“In particular, and where the real focus comes on, is that all antibiotics are prescription-only medicines so you cannot get an antibiotic for an animal except it is prescription supplied.”
Because of the worldwide phenomenon and massive challenge in both human an animal health associated with antimicrobial resistance or antibiotic resistance, Scanaill said the situation couldn’t continue.
“It was clear that this small number of registrants that are supplying extraordinarily large amounts of products – including antibiotics – couldn’t continue.
“Clarification was required – it’s not a change; its a clarification of what we would expect a registrant to be doing,” he said.
“To go out to a farm every single time is grossly unrealistic, so in fairness if you have a working knowledge of the farm, and you have been there sufficiently and you’re satisfied and you’ve taken enough samples and you have the results of those samples and you know what challenges are going on from year to year, then you would be in a position to prescribe.”
However, in light of the antimicrobial resistance challenge, Scanaill says a primary care provider wouldn’t want to let it go much more than 30 days.
“What we’ve said is 30 days, but is not a target. It is a clarification of what is expected of a veterinary practitioner before they prescribe a prescription-only medicine for an animal under their care.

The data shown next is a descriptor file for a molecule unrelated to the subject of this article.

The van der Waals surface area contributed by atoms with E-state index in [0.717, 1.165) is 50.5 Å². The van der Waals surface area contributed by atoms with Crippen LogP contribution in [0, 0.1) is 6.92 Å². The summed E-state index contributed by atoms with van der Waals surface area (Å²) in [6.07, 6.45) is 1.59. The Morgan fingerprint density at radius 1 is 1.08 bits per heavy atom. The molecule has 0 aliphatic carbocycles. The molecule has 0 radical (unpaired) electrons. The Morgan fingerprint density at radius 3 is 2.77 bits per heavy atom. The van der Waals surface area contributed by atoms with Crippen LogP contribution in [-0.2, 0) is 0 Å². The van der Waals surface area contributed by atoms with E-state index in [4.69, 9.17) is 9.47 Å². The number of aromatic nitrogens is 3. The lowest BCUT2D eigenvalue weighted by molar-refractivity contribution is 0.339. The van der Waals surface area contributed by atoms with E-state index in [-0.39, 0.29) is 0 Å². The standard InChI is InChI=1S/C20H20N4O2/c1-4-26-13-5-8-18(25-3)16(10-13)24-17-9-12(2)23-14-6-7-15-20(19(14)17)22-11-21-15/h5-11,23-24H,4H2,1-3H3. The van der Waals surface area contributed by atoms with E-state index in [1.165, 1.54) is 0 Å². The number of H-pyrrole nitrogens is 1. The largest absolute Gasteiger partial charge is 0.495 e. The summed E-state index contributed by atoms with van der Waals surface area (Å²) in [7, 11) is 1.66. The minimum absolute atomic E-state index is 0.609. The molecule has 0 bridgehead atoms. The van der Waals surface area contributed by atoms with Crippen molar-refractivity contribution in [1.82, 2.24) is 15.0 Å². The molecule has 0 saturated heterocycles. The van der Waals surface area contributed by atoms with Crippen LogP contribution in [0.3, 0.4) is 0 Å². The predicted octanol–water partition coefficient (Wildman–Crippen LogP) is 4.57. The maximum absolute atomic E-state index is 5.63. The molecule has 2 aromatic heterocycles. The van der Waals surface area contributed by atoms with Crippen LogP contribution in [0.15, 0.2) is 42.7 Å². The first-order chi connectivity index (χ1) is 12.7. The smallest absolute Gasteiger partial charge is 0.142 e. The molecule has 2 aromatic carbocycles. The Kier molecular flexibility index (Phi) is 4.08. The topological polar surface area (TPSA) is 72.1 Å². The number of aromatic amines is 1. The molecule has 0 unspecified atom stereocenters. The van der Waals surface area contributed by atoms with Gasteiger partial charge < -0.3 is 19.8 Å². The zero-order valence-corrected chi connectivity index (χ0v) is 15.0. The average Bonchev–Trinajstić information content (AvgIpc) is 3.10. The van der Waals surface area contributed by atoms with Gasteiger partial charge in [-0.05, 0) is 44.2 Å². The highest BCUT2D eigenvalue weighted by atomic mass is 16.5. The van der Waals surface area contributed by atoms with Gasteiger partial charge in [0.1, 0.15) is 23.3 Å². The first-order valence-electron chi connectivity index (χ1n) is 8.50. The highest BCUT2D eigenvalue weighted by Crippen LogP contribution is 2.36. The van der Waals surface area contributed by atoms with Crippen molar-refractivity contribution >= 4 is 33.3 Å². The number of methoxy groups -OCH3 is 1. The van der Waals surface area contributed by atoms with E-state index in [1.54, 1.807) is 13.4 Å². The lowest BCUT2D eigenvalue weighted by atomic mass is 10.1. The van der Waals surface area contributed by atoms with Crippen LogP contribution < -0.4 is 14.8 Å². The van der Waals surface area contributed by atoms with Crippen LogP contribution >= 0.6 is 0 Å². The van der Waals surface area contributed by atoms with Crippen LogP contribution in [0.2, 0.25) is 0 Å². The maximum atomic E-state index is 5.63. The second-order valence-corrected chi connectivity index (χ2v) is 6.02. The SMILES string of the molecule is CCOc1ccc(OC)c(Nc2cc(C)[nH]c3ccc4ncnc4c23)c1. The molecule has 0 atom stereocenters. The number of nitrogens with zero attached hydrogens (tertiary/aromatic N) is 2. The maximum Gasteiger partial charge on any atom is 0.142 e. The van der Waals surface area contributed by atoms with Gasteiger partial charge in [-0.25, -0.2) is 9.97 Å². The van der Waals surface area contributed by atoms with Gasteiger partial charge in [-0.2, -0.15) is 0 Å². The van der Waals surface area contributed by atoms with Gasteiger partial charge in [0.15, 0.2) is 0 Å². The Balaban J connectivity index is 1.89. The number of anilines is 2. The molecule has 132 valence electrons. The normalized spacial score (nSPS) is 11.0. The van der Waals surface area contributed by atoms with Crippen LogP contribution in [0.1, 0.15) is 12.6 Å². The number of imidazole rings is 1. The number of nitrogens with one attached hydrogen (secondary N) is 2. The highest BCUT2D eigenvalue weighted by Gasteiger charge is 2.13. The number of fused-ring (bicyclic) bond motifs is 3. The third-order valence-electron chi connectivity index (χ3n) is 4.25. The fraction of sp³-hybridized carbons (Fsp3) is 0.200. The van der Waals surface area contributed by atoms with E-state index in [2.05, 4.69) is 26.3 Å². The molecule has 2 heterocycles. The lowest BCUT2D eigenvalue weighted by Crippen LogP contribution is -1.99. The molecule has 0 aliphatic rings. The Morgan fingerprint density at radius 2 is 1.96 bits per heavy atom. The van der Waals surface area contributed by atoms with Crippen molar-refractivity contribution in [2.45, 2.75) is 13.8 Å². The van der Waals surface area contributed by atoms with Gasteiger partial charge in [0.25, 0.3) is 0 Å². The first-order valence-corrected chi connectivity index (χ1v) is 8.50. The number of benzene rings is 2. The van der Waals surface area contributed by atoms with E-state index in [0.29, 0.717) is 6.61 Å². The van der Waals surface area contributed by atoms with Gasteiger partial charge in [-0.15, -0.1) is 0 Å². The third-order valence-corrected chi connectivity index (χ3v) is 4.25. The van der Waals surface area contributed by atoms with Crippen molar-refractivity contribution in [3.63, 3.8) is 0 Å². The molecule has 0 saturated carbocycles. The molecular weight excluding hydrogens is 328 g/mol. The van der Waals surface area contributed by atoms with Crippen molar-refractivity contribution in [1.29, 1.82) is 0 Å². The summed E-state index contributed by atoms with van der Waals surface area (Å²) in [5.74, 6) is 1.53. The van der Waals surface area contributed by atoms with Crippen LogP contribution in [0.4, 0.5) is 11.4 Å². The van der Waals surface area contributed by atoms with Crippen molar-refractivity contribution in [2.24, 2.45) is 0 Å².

“Otherwise you couldn’t be certain that it is the same bacteria or the same disease.
“These people do exist who are visiting these farms and what we’re saying is they are the people that have the leeway to make judgmental decisions based on their knowledge – not the helicopter person that is coming in once a year, and going off again and has no working knowledge of the farm – that person was never the person that was intended to be prescribing.”
Scanaill emphasised that the clarification is not about piling additional costs onto the farmer, adding that the code will continue to be updated.
“It’s not to cause an increase in cost, it’s to cause prudent use of antimicrobials in particular and to restrict the prescribing without a prior clinical visit.
‘Biggest single threat’
“We will update the code until we see a pattern that antimicribials are being prescribed very prudently because we felt they were being prescribed in a non so prudent manner.
“Tackling antimicrobial resistance is the very, very top of the focus in every single thing we do in relation to antibiotics and in every single thing we do in animal care.
“Antimicrobial resistance is the biggest single threat to mankind in relation to health going forward.
Certain antibiotics in the future will not be available to vets or to animal owners if the human medics say they need to restrict them for human use only.
“So if we’re not careful, and if we don’t really, really be certain that we need that product, for that animal, at that correct dose, on this particular time, or if we abuse them or overuse them in any way they will be removed from us a product,” he said.